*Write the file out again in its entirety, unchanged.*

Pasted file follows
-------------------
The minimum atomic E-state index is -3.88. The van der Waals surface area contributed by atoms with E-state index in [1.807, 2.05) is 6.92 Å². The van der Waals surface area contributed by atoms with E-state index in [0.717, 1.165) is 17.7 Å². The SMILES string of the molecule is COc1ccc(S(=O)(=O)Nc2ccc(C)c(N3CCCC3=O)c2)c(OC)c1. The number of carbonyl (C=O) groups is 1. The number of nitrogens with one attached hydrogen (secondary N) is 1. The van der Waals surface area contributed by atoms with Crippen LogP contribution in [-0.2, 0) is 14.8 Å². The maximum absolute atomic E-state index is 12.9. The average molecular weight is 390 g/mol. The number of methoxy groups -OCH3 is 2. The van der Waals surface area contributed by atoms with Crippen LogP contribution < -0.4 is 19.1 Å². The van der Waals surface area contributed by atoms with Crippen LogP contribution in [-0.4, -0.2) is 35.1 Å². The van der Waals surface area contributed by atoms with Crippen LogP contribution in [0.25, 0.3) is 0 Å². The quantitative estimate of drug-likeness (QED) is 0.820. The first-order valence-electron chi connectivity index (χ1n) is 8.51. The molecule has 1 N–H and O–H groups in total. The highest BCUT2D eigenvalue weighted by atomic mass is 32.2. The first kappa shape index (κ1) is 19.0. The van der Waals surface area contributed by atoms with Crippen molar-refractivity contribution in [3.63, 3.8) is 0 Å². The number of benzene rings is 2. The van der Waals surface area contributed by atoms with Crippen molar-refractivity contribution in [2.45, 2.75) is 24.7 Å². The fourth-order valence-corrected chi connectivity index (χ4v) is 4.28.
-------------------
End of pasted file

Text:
The minimum atomic E-state index is -3.88. The van der Waals surface area contributed by atoms with E-state index in [1.807, 2.05) is 6.92 Å². The van der Waals surface area contributed by atoms with E-state index in [0.717, 1.165) is 17.7 Å². The SMILES string of the molecule is COc1ccc(S(=O)(=O)Nc2ccc(C)c(N3CCCC3=O)c2)c(OC)c1. The number of carbonyl (C=O) groups is 1. The number of nitrogens with one attached hydrogen (secondary N) is 1. The van der Waals surface area contributed by atoms with Crippen LogP contribution in [-0.2, 0) is 14.8 Å². The maximum absolute atomic E-state index is 12.9. The average molecular weight is 390 g/mol. The number of methoxy groups -OCH3 is 2. The van der Waals surface area contributed by atoms with Crippen LogP contribution < -0.4 is 19.1 Å². The van der Waals surface area contributed by atoms with Crippen LogP contribution in [-0.4, -0.2) is 35.1 Å². The van der Waals surface area contributed by atoms with Crippen LogP contribution in [0.25, 0.3) is 0 Å². The quantitative estimate of drug-likeness (QED) is 0.820. The first-order valence-electron chi connectivity index (χ1n) is 8.51. The molecule has 1 N–H and O–H groups in total. The highest BCUT2D eigenvalue weighted by atomic mass is 32.2. The first kappa shape index (κ1) is 19.0. The van der Waals surface area contributed by atoms with Crippen molar-refractivity contribution in [3.63, 3.8) is 0 Å². The number of benzene rings is 2. The van der Waals surface area contributed by atoms with Crippen molar-refractivity contribution in [2.45, 2.75) is 24.7 Å². The fourth-order valence-corrected chi connectivity index (χ4v) is 4.28.